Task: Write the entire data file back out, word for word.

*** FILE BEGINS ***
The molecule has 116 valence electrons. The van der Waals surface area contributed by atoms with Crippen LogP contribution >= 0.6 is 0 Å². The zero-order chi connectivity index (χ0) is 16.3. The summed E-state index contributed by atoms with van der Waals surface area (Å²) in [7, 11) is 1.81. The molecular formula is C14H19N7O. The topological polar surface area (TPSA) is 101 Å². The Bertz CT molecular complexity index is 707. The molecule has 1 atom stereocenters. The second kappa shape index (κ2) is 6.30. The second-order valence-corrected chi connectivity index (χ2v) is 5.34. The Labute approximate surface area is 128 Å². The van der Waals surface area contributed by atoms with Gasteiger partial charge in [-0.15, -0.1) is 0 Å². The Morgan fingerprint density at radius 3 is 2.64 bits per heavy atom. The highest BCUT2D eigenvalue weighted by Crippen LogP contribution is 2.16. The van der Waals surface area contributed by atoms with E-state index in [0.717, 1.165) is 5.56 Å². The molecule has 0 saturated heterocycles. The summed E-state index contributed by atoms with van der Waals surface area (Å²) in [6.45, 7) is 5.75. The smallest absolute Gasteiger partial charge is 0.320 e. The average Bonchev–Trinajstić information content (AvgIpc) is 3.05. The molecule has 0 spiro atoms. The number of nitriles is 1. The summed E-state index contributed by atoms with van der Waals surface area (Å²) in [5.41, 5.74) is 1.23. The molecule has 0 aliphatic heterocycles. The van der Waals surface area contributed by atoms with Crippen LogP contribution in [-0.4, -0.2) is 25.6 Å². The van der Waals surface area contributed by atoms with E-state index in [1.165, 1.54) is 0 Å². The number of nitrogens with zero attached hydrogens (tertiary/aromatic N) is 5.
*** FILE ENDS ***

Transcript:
The molecule has 116 valence electrons. The van der Waals surface area contributed by atoms with Crippen LogP contribution >= 0.6 is 0 Å². The zero-order chi connectivity index (χ0) is 16.3. The summed E-state index contributed by atoms with van der Waals surface area (Å²) in [7, 11) is 1.81. The molecular formula is C14H19N7O. The topological polar surface area (TPSA) is 101 Å². The Bertz CT molecular complexity index is 707. The molecule has 1 atom stereocenters. The second kappa shape index (κ2) is 6.30. The second-order valence-corrected chi connectivity index (χ2v) is 5.34. The Labute approximate surface area is 128 Å². The van der Waals surface area contributed by atoms with Gasteiger partial charge in [-0.15, -0.1) is 0 Å². The Morgan fingerprint density at radius 3 is 2.64 bits per heavy atom. The highest BCUT2D eigenvalue weighted by Crippen LogP contribution is 2.16. The van der Waals surface area contributed by atoms with E-state index in [0.717, 1.165) is 5.56 Å². The molecule has 0 saturated heterocycles. The summed E-state index contributed by atoms with van der Waals surface area (Å²) in [6.45, 7) is 5.75. The smallest absolute Gasteiger partial charge is 0.320 e. The average Bonchev–Trinajstić information content (AvgIpc) is 3.05. The molecule has 0 spiro atoms. The number of nitriles is 1. The summed E-state index contributed by atoms with van der Waals surface area (Å²) in [5.41, 5.74) is 1.23. The molecule has 0 aliphatic heterocycles. The van der Waals surface area contributed by atoms with Crippen LogP contribution in [-0.4, -0.2) is 25.6 Å². The van der Waals surface area contributed by atoms with E-state index in [1.165, 1.54) is 0 Å². The number of nitrogens with zero attached hydrogens (tertiary/aromatic N) is 5.